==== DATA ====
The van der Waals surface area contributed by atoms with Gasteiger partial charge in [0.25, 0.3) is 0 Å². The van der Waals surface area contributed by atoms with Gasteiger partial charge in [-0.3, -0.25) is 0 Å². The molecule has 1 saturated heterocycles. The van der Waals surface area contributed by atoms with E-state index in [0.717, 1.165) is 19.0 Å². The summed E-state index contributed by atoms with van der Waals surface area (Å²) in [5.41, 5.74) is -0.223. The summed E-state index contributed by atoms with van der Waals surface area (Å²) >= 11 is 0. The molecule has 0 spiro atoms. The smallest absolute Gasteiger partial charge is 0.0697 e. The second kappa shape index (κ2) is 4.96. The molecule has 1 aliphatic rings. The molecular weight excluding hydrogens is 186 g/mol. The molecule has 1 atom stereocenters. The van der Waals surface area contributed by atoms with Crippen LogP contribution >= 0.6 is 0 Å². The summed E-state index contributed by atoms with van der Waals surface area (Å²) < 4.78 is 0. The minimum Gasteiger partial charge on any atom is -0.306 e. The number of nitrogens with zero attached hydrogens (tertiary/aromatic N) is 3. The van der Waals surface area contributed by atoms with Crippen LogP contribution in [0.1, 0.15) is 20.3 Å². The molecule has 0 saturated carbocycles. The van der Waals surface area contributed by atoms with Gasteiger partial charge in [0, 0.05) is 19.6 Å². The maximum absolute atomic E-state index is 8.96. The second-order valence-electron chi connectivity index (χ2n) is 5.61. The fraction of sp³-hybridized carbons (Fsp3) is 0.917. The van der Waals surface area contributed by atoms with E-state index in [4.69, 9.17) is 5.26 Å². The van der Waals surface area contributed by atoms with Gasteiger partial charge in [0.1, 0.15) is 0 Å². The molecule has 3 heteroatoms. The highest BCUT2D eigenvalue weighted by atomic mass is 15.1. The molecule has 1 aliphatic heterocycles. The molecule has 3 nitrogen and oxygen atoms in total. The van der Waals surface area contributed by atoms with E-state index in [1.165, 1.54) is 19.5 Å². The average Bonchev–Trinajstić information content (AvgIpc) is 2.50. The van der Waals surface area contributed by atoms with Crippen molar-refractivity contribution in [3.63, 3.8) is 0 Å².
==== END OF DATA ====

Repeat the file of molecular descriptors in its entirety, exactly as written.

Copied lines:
The van der Waals surface area contributed by atoms with Gasteiger partial charge in [0.25, 0.3) is 0 Å². The van der Waals surface area contributed by atoms with Gasteiger partial charge in [-0.3, -0.25) is 0 Å². The molecule has 1 saturated heterocycles. The van der Waals surface area contributed by atoms with E-state index in [0.717, 1.165) is 19.0 Å². The summed E-state index contributed by atoms with van der Waals surface area (Å²) in [5.41, 5.74) is -0.223. The summed E-state index contributed by atoms with van der Waals surface area (Å²) >= 11 is 0. The molecule has 0 spiro atoms. The smallest absolute Gasteiger partial charge is 0.0697 e. The second kappa shape index (κ2) is 4.96. The molecule has 1 aliphatic rings. The molecular weight excluding hydrogens is 186 g/mol. The molecule has 1 atom stereocenters. The van der Waals surface area contributed by atoms with Crippen LogP contribution >= 0.6 is 0 Å². The summed E-state index contributed by atoms with van der Waals surface area (Å²) < 4.78 is 0. The minimum Gasteiger partial charge on any atom is -0.306 e. The number of nitrogens with zero attached hydrogens (tertiary/aromatic N) is 3. The van der Waals surface area contributed by atoms with Crippen LogP contribution in [0.1, 0.15) is 20.3 Å². The molecule has 0 saturated carbocycles. The van der Waals surface area contributed by atoms with Gasteiger partial charge in [0, 0.05) is 19.6 Å². The maximum absolute atomic E-state index is 8.96. The second-order valence-electron chi connectivity index (χ2n) is 5.61. The fraction of sp³-hybridized carbons (Fsp3) is 0.917. The van der Waals surface area contributed by atoms with E-state index in [4.69, 9.17) is 5.26 Å². The van der Waals surface area contributed by atoms with Gasteiger partial charge in [0.1, 0.15) is 0 Å². The molecule has 3 heteroatoms. The highest BCUT2D eigenvalue weighted by atomic mass is 15.1. The molecule has 1 aliphatic heterocycles. The molecule has 3 nitrogen and oxygen atoms in total. The van der Waals surface area contributed by atoms with E-state index in [1.165, 1.54) is 19.5 Å². The average Bonchev–Trinajstić information content (AvgIpc) is 2.50. The van der Waals surface area contributed by atoms with Crippen molar-refractivity contribution in [3.63, 3.8) is 0 Å².